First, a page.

On October 1, 2016, I travelled with the Virginia Tech Collegiate Young Farmers chapter to volunteer at Sinkland Farms in Christiansburg, Virginia. Every weekend in October, Sinkland Farms hosts festivals for everyone to participate in. Through connections within our young farmers chapter, we agreed to assist with one of their “Pumpkin Festivals”. Having been to similar pumpkin patches and fall festivals before hand, I had a general idea of what I was getting myself into. However, I found that this festival had similar qualities, but was definitely a unique experience that I was glad to have participated in.
Once we arrived at Sinkland Farms early that morning, we were immediately put to work by the festival organizers. Our first task as a group was to sweep and hose down the livestock barn, followed by bedding and prepping the box stalls. Coming from a dairy production background, I was pretty accustomed to the work assigned to us. Once the animals were brought into their respective stalls, we broke our group up to facilitate the various stations around the festival according to their needs. I was fortunate enough to stay with the “petting zoo” and communicate my knowledge of production agriculture with those attending the festival. I always enjoy talking to people at local and state fairs about my dairy project as they stroll past my pack, so it was really nice to communicate with the locals about agriculture. Although I technically live in the Appalachian region, interacting with the locals here proved different areas also inspire different thoughts and ideals within the region.
After a while, we switched stations to experience a new part of the festival. At this point, I was in charge of operating the potato cannon, which uses compressed air to launch a potato down at multiple targets. This was by far the most fun station I went to, and those who wanted to fire the cannon had a great time as well. It was so great to just relax and have fun with the festivalgoers and talk to them. As this station was very popular with the people, I got to see and interact with a wide variety of individuals.
My final task for the day was the most exhilarating of them all; parking cars for the second half of the day. While this task was rather uneventful, it was essential nonetheless to running a smooth festival. About 30 minutes into my shift, a lifted Ford F-150 Raptor pulled up, decked out in Freedom Motorsports decals. After talking with the driver, I learned that he was a former Marine who was disabled from his service. He started Freedom Motorsports from his home in Christiansburg and shared a lot about his life with me. Talking and learning about his struggles and how he works to over come them was really special and definitely made the trip worthwhile.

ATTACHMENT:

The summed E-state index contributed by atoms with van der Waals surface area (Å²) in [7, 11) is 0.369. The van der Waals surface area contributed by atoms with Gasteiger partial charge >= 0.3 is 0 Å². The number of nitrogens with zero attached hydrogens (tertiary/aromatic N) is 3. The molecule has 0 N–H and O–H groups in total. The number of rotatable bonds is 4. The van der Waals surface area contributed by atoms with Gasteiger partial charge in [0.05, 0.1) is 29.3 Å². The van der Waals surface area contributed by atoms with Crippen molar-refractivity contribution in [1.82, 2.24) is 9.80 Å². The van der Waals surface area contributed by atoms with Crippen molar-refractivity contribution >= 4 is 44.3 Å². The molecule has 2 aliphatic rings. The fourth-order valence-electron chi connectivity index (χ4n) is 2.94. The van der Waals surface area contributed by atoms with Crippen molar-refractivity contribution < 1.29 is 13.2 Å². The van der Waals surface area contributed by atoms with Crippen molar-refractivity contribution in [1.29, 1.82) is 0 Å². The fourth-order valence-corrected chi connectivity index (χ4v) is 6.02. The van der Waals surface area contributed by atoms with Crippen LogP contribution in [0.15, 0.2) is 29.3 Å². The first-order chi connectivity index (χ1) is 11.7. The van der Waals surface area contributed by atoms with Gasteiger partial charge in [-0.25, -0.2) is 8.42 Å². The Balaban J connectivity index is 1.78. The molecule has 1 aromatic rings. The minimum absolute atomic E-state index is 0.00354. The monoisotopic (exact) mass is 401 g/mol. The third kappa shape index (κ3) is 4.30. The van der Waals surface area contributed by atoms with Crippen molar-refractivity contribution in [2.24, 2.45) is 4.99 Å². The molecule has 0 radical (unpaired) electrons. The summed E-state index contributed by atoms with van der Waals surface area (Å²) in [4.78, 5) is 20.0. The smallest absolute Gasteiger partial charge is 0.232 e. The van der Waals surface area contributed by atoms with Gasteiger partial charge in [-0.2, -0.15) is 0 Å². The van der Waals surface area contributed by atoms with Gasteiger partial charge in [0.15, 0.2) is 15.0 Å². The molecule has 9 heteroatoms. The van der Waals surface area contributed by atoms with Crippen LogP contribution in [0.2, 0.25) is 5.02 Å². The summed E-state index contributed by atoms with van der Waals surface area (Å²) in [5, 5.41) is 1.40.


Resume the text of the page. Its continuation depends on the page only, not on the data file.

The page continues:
Volunteering at Sinkland Farms was a great way to experience the local Appalachian culture first hand. I learned that it definitely takes all kinds of kinds to make up the region, and the people were genuine and kind. Our group was actually asked to come back to help with future events, and I am definitely going to take advantage of future events with Sinkland Farms.
The second event that I attended for experiential learning was the Catoctin Colorfest on October 8, in Thurmont, Maryland. Each year around the
beginning/middle of October, Thurmont holds one of the largest arts and crafts shows on the east coast. Since I only live about 20 minutes away from Thurmont, I decided to go up with some of my friends and just walk the streets.
Thurmont is located at the foot of the Appalachian Mountains, and there is always very little parking during Colorfest weekend. So naturally we drove around for a while just trying to get to the fire station where my friends volunteer at. Finally, we walked through the down to Main Street where all of the vendors are set up. I was absolutely amazed at how many people showed up and how far they traveled just to buy a few pieces each. Since a lot of my friends live in the Thurmont area, I had always been advised to save myself the trouble of going because it was a nightmare for the locals with roads being closed and the horrible traffic. However, I was glad I tagged along this time because it was definitely interesting to go just for a day.
While walking around, I saw so many people that I know very well, and even some that haven’t been around in a long time. The atmosphere is what really attracts the crowd because of the small town feel that Thurmont provides. The handmade and unique crafts are the main purpose of the event, and they definitely exceed expectations. So much of the culture of Appalachia can be seen through these arts and crafts because a lot of the vendors are from the region. Something as simple as an old milk can that is restored or painted has so much history and draws people from far and wide just to visit. I had the opportunity to talk to a lady while looking at one of the exhibits, and she was told me that her family travels up there from Georgia every year as part of their vacation just in the hopes of finding “that new, unique piece” for her home. The desire for buy-local products are high, and I was extremely glad to see that there is still a desire for Appalachian art.
While arts and craft shows are not my favorite events to attend on a weekend, I definitely had a good time being home with my friends and experiencing Colorfest for the first time. This event really opened my eyes to the Appalachian culture in my own county and I definitely view home differently because of it.